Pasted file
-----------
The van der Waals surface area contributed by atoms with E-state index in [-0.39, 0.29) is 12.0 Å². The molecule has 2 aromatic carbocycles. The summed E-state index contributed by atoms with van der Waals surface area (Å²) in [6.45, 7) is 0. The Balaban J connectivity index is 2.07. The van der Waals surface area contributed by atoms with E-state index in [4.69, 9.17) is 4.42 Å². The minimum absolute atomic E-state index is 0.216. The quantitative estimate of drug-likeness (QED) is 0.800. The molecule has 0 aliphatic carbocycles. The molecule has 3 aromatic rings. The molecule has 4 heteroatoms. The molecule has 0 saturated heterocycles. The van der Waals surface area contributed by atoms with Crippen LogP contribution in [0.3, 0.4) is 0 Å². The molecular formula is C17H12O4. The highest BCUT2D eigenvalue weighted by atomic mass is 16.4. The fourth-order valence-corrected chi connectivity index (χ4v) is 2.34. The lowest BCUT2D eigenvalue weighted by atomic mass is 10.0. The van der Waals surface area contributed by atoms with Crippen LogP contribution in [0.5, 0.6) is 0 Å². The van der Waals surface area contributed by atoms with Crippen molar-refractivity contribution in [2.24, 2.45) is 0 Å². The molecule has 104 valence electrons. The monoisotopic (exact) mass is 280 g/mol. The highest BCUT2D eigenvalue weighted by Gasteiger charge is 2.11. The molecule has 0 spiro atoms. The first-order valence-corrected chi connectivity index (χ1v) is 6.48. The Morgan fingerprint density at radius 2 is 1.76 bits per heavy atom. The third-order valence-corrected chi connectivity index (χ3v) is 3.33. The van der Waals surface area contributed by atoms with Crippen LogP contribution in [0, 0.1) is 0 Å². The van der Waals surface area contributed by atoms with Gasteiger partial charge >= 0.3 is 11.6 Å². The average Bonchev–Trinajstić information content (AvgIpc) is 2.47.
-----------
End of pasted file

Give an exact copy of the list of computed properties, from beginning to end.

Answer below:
The van der Waals surface area contributed by atoms with E-state index in [-0.39, 0.29) is 12.0 Å². The molecule has 2 aromatic carbocycles. The summed E-state index contributed by atoms with van der Waals surface area (Å²) in [6.45, 7) is 0. The Balaban J connectivity index is 2.07. The van der Waals surface area contributed by atoms with E-state index in [4.69, 9.17) is 4.42 Å². The minimum absolute atomic E-state index is 0.216. The quantitative estimate of drug-likeness (QED) is 0.800. The molecule has 0 aliphatic carbocycles. The molecule has 3 aromatic rings. The molecule has 4 heteroatoms. The molecule has 0 saturated heterocycles. The van der Waals surface area contributed by atoms with Crippen LogP contribution in [0.3, 0.4) is 0 Å². The molecular formula is C17H12O4. The highest BCUT2D eigenvalue weighted by atomic mass is 16.4. The fourth-order valence-corrected chi connectivity index (χ4v) is 2.34. The lowest BCUT2D eigenvalue weighted by atomic mass is 10.0. The van der Waals surface area contributed by atoms with Crippen LogP contribution in [0.5, 0.6) is 0 Å². The van der Waals surface area contributed by atoms with Crippen molar-refractivity contribution in [2.24, 2.45) is 0 Å². The molecule has 104 valence electrons. The monoisotopic (exact) mass is 280 g/mol. The highest BCUT2D eigenvalue weighted by Gasteiger charge is 2.11. The molecule has 0 spiro atoms. The first-order valence-corrected chi connectivity index (χ1v) is 6.48. The Morgan fingerprint density at radius 2 is 1.76 bits per heavy atom. The third-order valence-corrected chi connectivity index (χ3v) is 3.33. The van der Waals surface area contributed by atoms with Crippen LogP contribution in [0, 0.1) is 0 Å². The van der Waals surface area contributed by atoms with Gasteiger partial charge >= 0.3 is 11.6 Å². The average Bonchev–Trinajstić information content (AvgIpc) is 2.47.